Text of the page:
According to the facts of the case, in 2010, the state Board of Regents amended its policy manual to require that all students who wish to attend any institution in the University System of Georgia be “lawfully present” in the United States. The policy manual also required that for any non-citizen student to receive in-state tuition, the student had to be “legally in this state.” On June 15, 2012, the U.S. Department of Homeland Security established the “Deferred Action for Childhood Arrivals” program, which allows certain young people who are in the country illegally to remain here for at least two years without fear of removal.
Miguel Angel Martinez Olvera and other non-citizen college students who are beneficiaries of the federal deferral program, filed a lawsuit against the Board of Regents seeking a “declaratory judgment” from the trial court that they are “lawfully present” in Georgia and are therefore entitled to in-state tuition. The Board of Regents claimed they were not in “lawful status” in this country. (A “declaratory judgment” is one that declares the legal rights of the parties and asks the court to give its opinion on a question of law, but it does not award damages or order that any action be taken or stopped.)
In response to the lawsuit, the Board of Regents filed a motion to dismiss the case, claiming the students’ lawsuit was barred by “sovereign immunity.” The trial court granted the motion, the students appealed, but the Court of Appeals upheld the lower court’s decision. The students then appealed to the Georgia Supreme Court, which accepted their “petition for certiorari” to determine whether the Court of Appeals erred in ruling that a legal action seeking a declaratory judgment was barred by sovereign immunity.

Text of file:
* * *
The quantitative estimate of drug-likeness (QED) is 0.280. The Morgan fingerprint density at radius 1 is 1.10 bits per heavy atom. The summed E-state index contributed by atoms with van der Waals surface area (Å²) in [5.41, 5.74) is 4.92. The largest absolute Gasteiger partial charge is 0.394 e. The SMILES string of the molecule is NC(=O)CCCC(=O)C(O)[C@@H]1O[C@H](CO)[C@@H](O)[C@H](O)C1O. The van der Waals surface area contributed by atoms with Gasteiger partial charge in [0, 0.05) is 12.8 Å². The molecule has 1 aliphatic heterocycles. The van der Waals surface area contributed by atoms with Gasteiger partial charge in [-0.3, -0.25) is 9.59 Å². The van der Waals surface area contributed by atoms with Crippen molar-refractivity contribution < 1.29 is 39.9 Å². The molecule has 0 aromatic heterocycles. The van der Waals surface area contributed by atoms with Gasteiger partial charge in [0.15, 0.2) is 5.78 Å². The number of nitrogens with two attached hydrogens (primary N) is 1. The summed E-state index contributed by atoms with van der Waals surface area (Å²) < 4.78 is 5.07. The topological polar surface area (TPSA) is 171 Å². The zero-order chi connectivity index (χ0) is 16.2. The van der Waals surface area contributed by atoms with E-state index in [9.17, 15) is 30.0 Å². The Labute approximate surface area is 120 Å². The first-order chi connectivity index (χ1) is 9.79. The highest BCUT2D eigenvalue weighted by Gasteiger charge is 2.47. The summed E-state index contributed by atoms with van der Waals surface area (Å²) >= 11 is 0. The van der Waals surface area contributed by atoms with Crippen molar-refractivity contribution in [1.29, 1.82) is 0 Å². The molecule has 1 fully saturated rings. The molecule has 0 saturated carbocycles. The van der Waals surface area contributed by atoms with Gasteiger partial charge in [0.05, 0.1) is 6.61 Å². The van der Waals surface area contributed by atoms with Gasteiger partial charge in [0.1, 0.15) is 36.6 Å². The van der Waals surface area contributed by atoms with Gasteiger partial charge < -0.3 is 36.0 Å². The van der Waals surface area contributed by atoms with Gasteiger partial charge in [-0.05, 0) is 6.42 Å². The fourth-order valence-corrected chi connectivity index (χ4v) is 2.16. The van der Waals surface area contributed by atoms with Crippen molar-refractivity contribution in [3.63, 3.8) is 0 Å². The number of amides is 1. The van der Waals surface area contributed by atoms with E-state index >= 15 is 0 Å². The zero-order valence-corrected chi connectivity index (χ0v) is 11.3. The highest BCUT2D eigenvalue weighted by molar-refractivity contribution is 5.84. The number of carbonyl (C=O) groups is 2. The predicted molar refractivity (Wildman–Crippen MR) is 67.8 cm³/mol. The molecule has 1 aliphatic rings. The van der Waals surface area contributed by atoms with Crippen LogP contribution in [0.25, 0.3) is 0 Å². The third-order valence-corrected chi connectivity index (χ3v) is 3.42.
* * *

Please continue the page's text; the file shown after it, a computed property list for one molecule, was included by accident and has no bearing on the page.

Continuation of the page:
“The sweep of sovereign immunity under the Georgia Constitution is broad,” today’s opinion says. “It provides: ‘Except as specifically provided in this paragraph, sovereign immunity extends to the state and all of its departments and agencies. The sovereign immunity of the state and its departments and agencies can only be waived by an Act of the General Assembly….’”
In the Supreme Court’s 2014 decision in Georgia Dept. of Natural Resources v. Center for a Sustainable Coast, “we recently explained the extensive nature of sovereign immunity. ‘The plain and unambiguous text of the 1991 constitutional amendment shows that only the General Assembly has the authority to waive the State’s sovereign immunity,’” the opinion says. “Therefore, absent some exception, the Board is immune from the declaratory judgment action brought by the students.”
In previous cases, the state Supreme Court has avoided answering whether this sort of declaratory judgment action against the State is barred by sovereign immunity. “In this opinion, we squarely address that question and find that declaratory judgment actions of this type are, in fact, barred by the doctrine of sovereign immunity,” the opinion says in a footnote.
The high court has also rejected the students’ argument that the Board’s immunity is waived under the state’s Administrative Procedure Act, “and the students have pointed to no other source of law containing an explicit waiver of the Board’s sovereign immunity in this matter.”
Today’s opinion notes, however, that, “Our decision today does not mean that citizens aggrieved by the unlawful conduct of public officers are without recourse. It means only that they must seek relief against such officers in their individual capacities.”
“At this point in time, however, the students have not attempted to follow this route.”
Back to Maureen: As the AJC reports, this legal battle may continue. "The attorney for the 39 plaintiffs in the case said Friday they would sue the members of the Georgia Board of Regents individually, if the Georgia Supreme Court rejected their claim as the court did Monday. The plaintiffs have scheduled a news conference for 10 a.m. Monday to announce their next steps."